The stars were truly aligned last night as we celebrated our 16th Annual Chicago Benefit at Navy Pier. I wish that all of you who care so deeply about this cause could have joined us, but you were definitely there in spirit!
The evening was phenomenal in so many ways. Our largest crowd ever— more than 1100 people—many of them newcomers to this cause! Our very special guest Phil Emery (General Manager, Chicago Bears) and our incredibly awesome Event Chair Debra Cafaro (CEO and Chairman, Ventas, Inc.) joined me in sharing personal stories about our daughters with epilepsy.
And, nothing could have been more delicious frosting on the cake than listening to a fantastic and moving performance by none other than the legendary James Taylor. He certainly was the soundtrack of my life, and to have him give so generously of his time to help this cause just takes my breath away.
To all of our generous sponsors and supporters who believe in CURE, we sincerely thank you and credit you with having raised a truly remarkable $2 Million. Scientific opportunities abound right now, and the most painful thing is to not have the funds to be able to invest in them. Last night will enable us to invest in so much more of the critically needed research in the coming year, and really move all of us closer to the day when we can conquer this disease.
There are also many that deserve a special shout-out because their contributions of time, energy, creativity, wisdom and passion — so many amazing friends, including our devoted friends from Jasculca-Terman, the folks who so generously lent their time and talent to produce the annual video (especially, but not limited to Cyndi Moran, Sarah Hegeman and Alan Thatcher), and an army of spirited volunteers (with a special shout-out to Dave Grossman, Ruben, Geoff Fishwick, Georgia & Dan Casciato). Their efforts help our bottom line dramatically, so that so much more of what we raised can be put directly into our research program.
And last, but certainly not least, our devoted and mighty staff. They turned not just their work lives, but also their personal lives upside down to drive the success of this event. Now we can all get back to work—-ok, maybe they have earned a little down time…….. !
From the bottom of my heart, and on behalf of those whose lives have been touched by epilepsy, and generations to come, thanks to all of you!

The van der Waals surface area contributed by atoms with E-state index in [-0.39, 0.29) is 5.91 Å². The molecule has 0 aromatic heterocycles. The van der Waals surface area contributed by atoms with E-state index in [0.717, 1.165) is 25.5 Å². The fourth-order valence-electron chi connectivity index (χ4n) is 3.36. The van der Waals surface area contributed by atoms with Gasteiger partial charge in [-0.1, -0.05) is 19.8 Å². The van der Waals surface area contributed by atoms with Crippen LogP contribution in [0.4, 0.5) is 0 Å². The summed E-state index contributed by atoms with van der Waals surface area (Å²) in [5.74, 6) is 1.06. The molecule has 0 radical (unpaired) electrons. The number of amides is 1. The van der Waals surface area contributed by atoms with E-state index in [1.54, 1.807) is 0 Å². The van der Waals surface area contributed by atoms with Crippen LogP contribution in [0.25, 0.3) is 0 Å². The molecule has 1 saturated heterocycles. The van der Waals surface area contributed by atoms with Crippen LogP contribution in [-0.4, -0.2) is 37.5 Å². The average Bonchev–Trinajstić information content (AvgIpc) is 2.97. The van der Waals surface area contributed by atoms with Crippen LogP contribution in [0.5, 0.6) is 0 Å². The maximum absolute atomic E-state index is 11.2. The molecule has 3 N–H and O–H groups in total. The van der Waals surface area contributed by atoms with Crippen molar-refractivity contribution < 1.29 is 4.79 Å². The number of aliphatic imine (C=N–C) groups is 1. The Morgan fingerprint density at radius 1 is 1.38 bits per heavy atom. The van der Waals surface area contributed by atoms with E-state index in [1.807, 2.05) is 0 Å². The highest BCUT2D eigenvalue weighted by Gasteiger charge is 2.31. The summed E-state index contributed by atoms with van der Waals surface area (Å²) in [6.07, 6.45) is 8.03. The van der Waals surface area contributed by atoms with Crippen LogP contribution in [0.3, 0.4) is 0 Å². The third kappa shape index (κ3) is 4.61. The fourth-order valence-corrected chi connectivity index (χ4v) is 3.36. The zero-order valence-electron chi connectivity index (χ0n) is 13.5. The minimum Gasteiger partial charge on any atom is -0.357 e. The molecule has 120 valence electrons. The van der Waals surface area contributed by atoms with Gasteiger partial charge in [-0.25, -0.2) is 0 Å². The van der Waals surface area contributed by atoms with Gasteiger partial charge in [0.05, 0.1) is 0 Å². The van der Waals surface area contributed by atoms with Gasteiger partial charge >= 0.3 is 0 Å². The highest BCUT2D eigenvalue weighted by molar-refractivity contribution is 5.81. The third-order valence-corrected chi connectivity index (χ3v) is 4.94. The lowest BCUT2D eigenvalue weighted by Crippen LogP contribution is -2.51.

What a surprise yesterday when Chicago Bears General Manager Phil Emery stopped by the CURE offices to cheer on our CURE team during this frenzied time! His passion and enthusiasm in support for our mission is energizing all of us—what a great leader he is, and I can’t wait for those of you who will be with us Monday night, to hear more from Phil…….
And Phil’s not the only celebrity lending his support to CURE and Monday evening’s benefit. The talented actor/artist Billy Zane will be joining us too, and has generously donated one of his paintings for the auction! There will be other exciting items to bid on too, so don’t forget to check them out at Navy Pier Monday night!
A few weeks ago a few staff members from CURE saw Billy perform in The Sound of Music and had the pleasure of going backstage to meet him after the show!
I hope everyone has a relaxing and restful weekend – our 16th Annual Benefit on Monday is going to be monumental!
Just five days away……the office is crazy with preparations necessary for hosting a small gathering for more than 1000 of our closest friends…….not to mention James Taylor himself!
We’re looking forward to welcoming many new friends this year as well as so many of you who are our faithful ‘regulars.’ We’re looking forward to seeing all of you, and—if you’ve been with us before—I’m sure you remember the Hugh-a-thon boys, who were recently in the CURE offices. They’ve grown up quite a bit and will be joining us again Monday night–be sure to catch up with them if you spot them in the crowd!
Alongside our staff, our wonderful volunteers have been doing just about everything we ask of them—most recently, goodie bags for the benefit! We’re so grateful to all of you who have dedicated time to helping out – we couldn’t do it without you!
Today’s the day! Your last day to honor a special mother in your life. I hope all of you women reading this – whether you’re an ‘epilepsy mom’ or not – receive the attention and honor that you deserve tomorrow!